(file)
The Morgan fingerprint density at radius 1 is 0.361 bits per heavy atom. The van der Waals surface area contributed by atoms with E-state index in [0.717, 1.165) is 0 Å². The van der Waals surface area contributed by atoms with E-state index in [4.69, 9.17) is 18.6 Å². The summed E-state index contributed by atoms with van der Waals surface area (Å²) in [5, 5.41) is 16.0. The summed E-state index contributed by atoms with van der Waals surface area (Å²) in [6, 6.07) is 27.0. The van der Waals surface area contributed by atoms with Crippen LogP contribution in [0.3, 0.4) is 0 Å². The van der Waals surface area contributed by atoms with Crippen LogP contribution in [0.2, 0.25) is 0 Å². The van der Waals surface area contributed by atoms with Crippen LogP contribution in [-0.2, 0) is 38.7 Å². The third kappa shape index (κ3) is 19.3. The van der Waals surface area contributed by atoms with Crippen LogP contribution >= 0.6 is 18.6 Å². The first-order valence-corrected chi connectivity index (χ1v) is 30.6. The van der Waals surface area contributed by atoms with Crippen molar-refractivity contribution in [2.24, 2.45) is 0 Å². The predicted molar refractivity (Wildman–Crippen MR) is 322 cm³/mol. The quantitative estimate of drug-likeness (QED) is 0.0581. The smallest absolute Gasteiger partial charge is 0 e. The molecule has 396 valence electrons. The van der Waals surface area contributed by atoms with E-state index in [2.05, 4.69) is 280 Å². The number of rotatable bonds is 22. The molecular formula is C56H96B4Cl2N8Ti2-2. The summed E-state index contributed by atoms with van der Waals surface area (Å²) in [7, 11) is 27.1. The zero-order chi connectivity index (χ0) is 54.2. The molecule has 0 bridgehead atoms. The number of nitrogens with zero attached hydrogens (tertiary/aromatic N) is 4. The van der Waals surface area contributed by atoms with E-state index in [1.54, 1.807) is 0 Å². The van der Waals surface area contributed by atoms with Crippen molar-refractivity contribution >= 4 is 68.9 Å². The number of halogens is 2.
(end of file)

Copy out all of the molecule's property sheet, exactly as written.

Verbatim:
The Morgan fingerprint density at radius 1 is 0.361 bits per heavy atom. The van der Waals surface area contributed by atoms with E-state index in [0.717, 1.165) is 0 Å². The van der Waals surface area contributed by atoms with E-state index in [4.69, 9.17) is 18.6 Å². The summed E-state index contributed by atoms with van der Waals surface area (Å²) in [5, 5.41) is 16.0. The summed E-state index contributed by atoms with van der Waals surface area (Å²) in [6, 6.07) is 27.0. The van der Waals surface area contributed by atoms with Crippen LogP contribution in [0.3, 0.4) is 0 Å². The van der Waals surface area contributed by atoms with Crippen LogP contribution in [0.2, 0.25) is 0 Å². The van der Waals surface area contributed by atoms with Crippen LogP contribution in [-0.2, 0) is 38.7 Å². The third kappa shape index (κ3) is 19.3. The van der Waals surface area contributed by atoms with Crippen LogP contribution >= 0.6 is 18.6 Å². The first-order valence-corrected chi connectivity index (χ1v) is 30.6. The van der Waals surface area contributed by atoms with Crippen molar-refractivity contribution in [2.24, 2.45) is 0 Å². The predicted molar refractivity (Wildman–Crippen MR) is 322 cm³/mol. The quantitative estimate of drug-likeness (QED) is 0.0581. The smallest absolute Gasteiger partial charge is 0 e. The molecule has 396 valence electrons. The van der Waals surface area contributed by atoms with E-state index in [2.05, 4.69) is 280 Å². The number of rotatable bonds is 22. The molecular formula is C56H96B4Cl2N8Ti2-2. The summed E-state index contributed by atoms with van der Waals surface area (Å²) in [7, 11) is 27.1. The zero-order chi connectivity index (χ0) is 54.2. The molecule has 0 bridgehead atoms. The number of nitrogens with zero attached hydrogens (tertiary/aromatic N) is 4. The van der Waals surface area contributed by atoms with E-state index in [1.54, 1.807) is 0 Å². The van der Waals surface area contributed by atoms with Crippen molar-refractivity contribution >= 4 is 68.9 Å². The number of halogens is 2.